QUANTICO, VA – Before a hangar full of Pentagon brass, politicians and defense industry executives, the Marine Corps showed off three of its newest vehicles yesterday, including Bell Helicopter Textron’s V-22 Osprey.
“We don’t see a bridge to the future in front of us. We see a leap,” said Gen. Charles Krulak, Marine Corps commandant, referring to the tilt-rotor aircraft and two smaller amphibious vehicles that will be used in seaborne landings.
He said the trio of vehicles “will literally change the way the world looks at combat.” The V-22, which can hover like a helicopter or cruise like a turboprop plane depending on the angle of its rotors, will be able to transport 24 Marines into battle.
The other two vehicles displayed with the V-22 were the advanced amphibious assault vehicle, or AAAV, an armored personnel carrier; and an upgraded version of the landing craft air cushion, or LCAC, a light vessel for equipment and troops. The new vehicles will allow Marine commanders to launch amphibious assaults from farther out at sea, or, as the Marines put it, from “over the horizon.”
The longer range enhances the element of surprise, making amphibious vehicles less likely to be hit by land-based missiles. “I believe the triad gives the wherewithal to project not just power, but influence around the world,” said Gen. Alfred Gray, the retired Marine commandant who was hailed yesterday for his advocacy of the V-22. “No one really knows what we will have to do in the next 25 to 50 years, but everyone agrees that we will probably have to do something. We might as well prepare our young warriors and give them the finest kinds of systems and capabilities that we can.”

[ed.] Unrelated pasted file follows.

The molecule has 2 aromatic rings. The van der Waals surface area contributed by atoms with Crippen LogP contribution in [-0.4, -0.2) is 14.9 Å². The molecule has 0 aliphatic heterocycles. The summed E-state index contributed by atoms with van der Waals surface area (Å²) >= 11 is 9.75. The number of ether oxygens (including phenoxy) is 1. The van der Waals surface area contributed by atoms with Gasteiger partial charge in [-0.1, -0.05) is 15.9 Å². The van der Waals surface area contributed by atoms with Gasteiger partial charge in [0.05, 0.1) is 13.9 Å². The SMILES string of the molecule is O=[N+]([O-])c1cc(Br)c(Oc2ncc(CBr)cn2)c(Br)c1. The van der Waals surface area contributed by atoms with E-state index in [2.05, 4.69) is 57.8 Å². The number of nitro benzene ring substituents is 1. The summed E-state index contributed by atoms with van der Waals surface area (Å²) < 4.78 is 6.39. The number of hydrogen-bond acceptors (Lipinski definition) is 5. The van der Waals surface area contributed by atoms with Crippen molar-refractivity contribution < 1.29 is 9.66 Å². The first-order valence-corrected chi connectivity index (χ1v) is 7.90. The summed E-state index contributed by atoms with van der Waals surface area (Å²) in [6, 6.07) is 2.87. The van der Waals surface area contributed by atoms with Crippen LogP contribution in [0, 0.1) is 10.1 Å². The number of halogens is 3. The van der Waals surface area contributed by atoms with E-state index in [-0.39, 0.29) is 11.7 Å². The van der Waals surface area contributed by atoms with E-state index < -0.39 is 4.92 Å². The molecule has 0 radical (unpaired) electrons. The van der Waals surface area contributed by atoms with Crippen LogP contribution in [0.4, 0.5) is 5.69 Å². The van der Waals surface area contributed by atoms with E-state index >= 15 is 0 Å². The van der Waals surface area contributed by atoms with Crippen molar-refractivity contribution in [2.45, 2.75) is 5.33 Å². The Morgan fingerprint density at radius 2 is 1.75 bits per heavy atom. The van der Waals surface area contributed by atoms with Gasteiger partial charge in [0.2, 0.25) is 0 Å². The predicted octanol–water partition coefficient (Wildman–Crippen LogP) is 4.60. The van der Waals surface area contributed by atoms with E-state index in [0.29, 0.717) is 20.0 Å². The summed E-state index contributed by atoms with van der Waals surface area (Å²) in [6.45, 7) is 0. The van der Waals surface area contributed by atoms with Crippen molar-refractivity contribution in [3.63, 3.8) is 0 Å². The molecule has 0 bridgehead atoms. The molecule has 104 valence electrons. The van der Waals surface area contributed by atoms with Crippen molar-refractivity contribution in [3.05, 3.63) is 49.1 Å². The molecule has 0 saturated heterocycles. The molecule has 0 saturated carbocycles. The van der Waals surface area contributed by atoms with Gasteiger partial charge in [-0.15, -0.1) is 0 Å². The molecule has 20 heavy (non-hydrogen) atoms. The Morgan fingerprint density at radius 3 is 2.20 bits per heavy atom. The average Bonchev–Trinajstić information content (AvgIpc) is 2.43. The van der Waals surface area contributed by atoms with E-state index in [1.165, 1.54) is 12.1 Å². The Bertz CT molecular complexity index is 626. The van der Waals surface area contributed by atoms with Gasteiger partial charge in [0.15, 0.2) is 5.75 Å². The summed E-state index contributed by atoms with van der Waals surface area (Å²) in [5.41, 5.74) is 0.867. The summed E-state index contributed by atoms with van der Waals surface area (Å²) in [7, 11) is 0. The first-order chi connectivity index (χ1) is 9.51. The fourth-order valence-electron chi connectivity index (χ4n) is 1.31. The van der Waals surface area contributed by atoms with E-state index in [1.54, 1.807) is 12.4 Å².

Rep. Kay Granger, R-Fort Worth, said that seeing the V-22 parked next to the two amphibious craft gave her an understanding of how each is important to the Marines’ future. “This big picture is very important,” Granger said. “I wish every member of Congress were here to see it.”
The V-22, being produced by Bell and Boeing Helicopters of Ridley Township, Pa., can fly twice as fast and twice as far as conventional helicopters. It will cut in half the time Marines need to reach the shore from a ship and allow the dispatch of troops from a greater distance.
Bell and Boeing delivered the first operational V-22 to the Marines last month. Through 2012, the Marines are to get 360 V-22s, the Air Force’s special operations rescue unit is to receive 50, and the Navy 48. The Osprey on display yesterday was the first production version of the aircraft, which was handed over to the Marines by Bell and Boeing at a ceremony last month in Arlington.
The advanced amphibious assault vehicle is designed to carry a 18-member rifle unit. It goes into full production by General Dynamics in 2006. Once ashore, the AAAV is able to climb 3-foot-high walls and cross 8-foot trenches. The water-skimming landing craft is designed to take tanks and other heavy equipment ashore.
The LCAC is produced by Bell’s parent company, Textron, in New Orleans. The vehicle has been in production since the 1980s, but was recently upgraded.
Michael D. Towle, (202) 383-6104 firstname.lastname@example.org
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